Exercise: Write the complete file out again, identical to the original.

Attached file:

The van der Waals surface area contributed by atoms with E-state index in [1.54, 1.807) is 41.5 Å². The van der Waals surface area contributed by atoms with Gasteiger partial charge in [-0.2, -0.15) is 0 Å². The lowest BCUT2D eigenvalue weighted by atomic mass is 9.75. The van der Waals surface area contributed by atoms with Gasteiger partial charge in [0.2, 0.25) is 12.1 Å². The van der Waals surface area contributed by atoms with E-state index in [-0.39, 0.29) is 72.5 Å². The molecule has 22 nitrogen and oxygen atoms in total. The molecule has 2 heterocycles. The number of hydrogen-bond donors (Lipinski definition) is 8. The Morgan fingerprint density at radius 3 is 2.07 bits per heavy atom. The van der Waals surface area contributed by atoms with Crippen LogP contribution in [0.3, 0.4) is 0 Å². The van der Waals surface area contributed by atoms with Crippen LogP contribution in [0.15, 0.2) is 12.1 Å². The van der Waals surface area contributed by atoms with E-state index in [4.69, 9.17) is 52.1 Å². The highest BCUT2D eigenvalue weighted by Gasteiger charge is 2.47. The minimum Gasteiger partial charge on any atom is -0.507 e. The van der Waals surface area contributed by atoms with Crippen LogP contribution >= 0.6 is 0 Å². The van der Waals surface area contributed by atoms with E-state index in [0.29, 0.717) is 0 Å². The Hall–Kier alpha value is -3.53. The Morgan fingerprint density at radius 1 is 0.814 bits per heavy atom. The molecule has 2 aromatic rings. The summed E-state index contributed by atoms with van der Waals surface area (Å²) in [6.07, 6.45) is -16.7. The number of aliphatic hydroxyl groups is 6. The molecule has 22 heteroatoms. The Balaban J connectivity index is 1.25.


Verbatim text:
The van der Waals surface area contributed by atoms with E-state index in [1.54, 1.807) is 41.5 Å². The van der Waals surface area contributed by atoms with Gasteiger partial charge in [-0.2, -0.15) is 0 Å². The lowest BCUT2D eigenvalue weighted by atomic mass is 9.75. The van der Waals surface area contributed by atoms with Gasteiger partial charge in [0.2, 0.25) is 12.1 Å². The van der Waals surface area contributed by atoms with E-state index in [-0.39, 0.29) is 72.5 Å². The molecule has 22 nitrogen and oxygen atoms in total. The molecule has 2 heterocycles. The number of hydrogen-bond donors (Lipinski definition) is 8. The Morgan fingerprint density at radius 3 is 2.07 bits per heavy atom. The van der Waals surface area contributed by atoms with Crippen LogP contribution in [0.3, 0.4) is 0 Å². The van der Waals surface area contributed by atoms with Crippen LogP contribution in [0.15, 0.2) is 12.1 Å². The van der Waals surface area contributed by atoms with E-state index in [4.69, 9.17) is 52.1 Å². The highest BCUT2D eigenvalue weighted by Gasteiger charge is 2.47. The minimum Gasteiger partial charge on any atom is -0.507 e. The van der Waals surface area contributed by atoms with Crippen LogP contribution >= 0.6 is 0 Å². The van der Waals surface area contributed by atoms with E-state index in [0.29, 0.717) is 0 Å². The Hall–Kier alpha value is -3.53. The Morgan fingerprint density at radius 1 is 0.814 bits per heavy atom. The molecule has 2 aromatic rings. The summed E-state index contributed by atoms with van der Waals surface area (Å²) in [6.07, 6.45) is -16.7. The number of aliphatic hydroxyl groups is 6. The molecule has 22 heteroatoms. The Balaban J connectivity index is 1.25.